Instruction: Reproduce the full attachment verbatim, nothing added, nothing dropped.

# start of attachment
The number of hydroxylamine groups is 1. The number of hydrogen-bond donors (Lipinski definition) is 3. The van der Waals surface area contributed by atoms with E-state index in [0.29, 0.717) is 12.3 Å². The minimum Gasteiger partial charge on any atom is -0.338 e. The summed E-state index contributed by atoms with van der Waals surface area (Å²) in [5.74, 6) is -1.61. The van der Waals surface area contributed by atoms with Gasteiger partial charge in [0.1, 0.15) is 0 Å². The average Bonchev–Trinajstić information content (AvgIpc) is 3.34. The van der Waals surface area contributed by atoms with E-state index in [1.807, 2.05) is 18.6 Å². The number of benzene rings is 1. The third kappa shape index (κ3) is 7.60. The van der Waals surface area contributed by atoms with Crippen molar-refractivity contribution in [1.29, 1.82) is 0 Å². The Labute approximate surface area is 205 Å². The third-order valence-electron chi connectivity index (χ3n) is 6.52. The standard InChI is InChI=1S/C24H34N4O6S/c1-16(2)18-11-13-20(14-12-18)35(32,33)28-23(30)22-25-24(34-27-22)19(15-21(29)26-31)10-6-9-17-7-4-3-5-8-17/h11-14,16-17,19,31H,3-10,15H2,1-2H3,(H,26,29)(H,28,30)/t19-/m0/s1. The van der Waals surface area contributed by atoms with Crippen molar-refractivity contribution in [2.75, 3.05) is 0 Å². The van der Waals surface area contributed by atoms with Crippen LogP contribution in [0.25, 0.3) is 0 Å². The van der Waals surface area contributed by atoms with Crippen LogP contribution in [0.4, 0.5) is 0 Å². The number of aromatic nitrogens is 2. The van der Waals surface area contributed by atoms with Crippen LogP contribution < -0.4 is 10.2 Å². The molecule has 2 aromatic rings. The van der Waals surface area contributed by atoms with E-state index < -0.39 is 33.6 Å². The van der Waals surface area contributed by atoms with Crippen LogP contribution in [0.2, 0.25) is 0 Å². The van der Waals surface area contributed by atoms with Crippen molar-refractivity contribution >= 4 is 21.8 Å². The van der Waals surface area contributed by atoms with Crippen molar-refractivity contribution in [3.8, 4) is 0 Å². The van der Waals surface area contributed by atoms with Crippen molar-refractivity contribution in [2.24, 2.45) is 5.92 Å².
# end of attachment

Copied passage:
The number of hydroxylamine groups is 1. The number of hydrogen-bond donors (Lipinski definition) is 3. The van der Waals surface area contributed by atoms with E-state index in [0.29, 0.717) is 12.3 Å². The minimum Gasteiger partial charge on any atom is -0.338 e. The summed E-state index contributed by atoms with van der Waals surface area (Å²) in [5.74, 6) is -1.61. The van der Waals surface area contributed by atoms with Gasteiger partial charge in [0.1, 0.15) is 0 Å². The average Bonchev–Trinajstić information content (AvgIpc) is 3.34. The van der Waals surface area contributed by atoms with E-state index in [1.807, 2.05) is 18.6 Å². The number of benzene rings is 1. The third kappa shape index (κ3) is 7.60. The van der Waals surface area contributed by atoms with Crippen molar-refractivity contribution in [1.29, 1.82) is 0 Å². The Labute approximate surface area is 205 Å². The third-order valence-electron chi connectivity index (χ3n) is 6.52. The standard InChI is InChI=1S/C24H34N4O6S/c1-16(2)18-11-13-20(14-12-18)35(32,33)28-23(30)22-25-24(34-27-22)19(15-21(29)26-31)10-6-9-17-7-4-3-5-8-17/h11-14,16-17,19,31H,3-10,15H2,1-2H3,(H,26,29)(H,28,30)/t19-/m0/s1. The van der Waals surface area contributed by atoms with Crippen molar-refractivity contribution in [2.75, 3.05) is 0 Å². The van der Waals surface area contributed by atoms with Crippen LogP contribution in [0.25, 0.3) is 0 Å². The van der Waals surface area contributed by atoms with Crippen LogP contribution in [0.4, 0.5) is 0 Å². The number of aromatic nitrogens is 2. The van der Waals surface area contributed by atoms with Crippen LogP contribution < -0.4 is 10.2 Å². The molecule has 2 aromatic rings. The van der Waals surface area contributed by atoms with E-state index < -0.39 is 33.6 Å². The van der Waals surface area contributed by atoms with Crippen LogP contribution in [0.2, 0.25) is 0 Å². The van der Waals surface area contributed by atoms with Crippen molar-refractivity contribution >= 4 is 21.8 Å². The van der Waals surface area contributed by atoms with Crippen molar-refractivity contribution in [3.8, 4) is 0 Å². The van der Waals surface area contributed by atoms with Crippen molar-refractivity contribution in [2.24, 2.45) is 5.92 Å².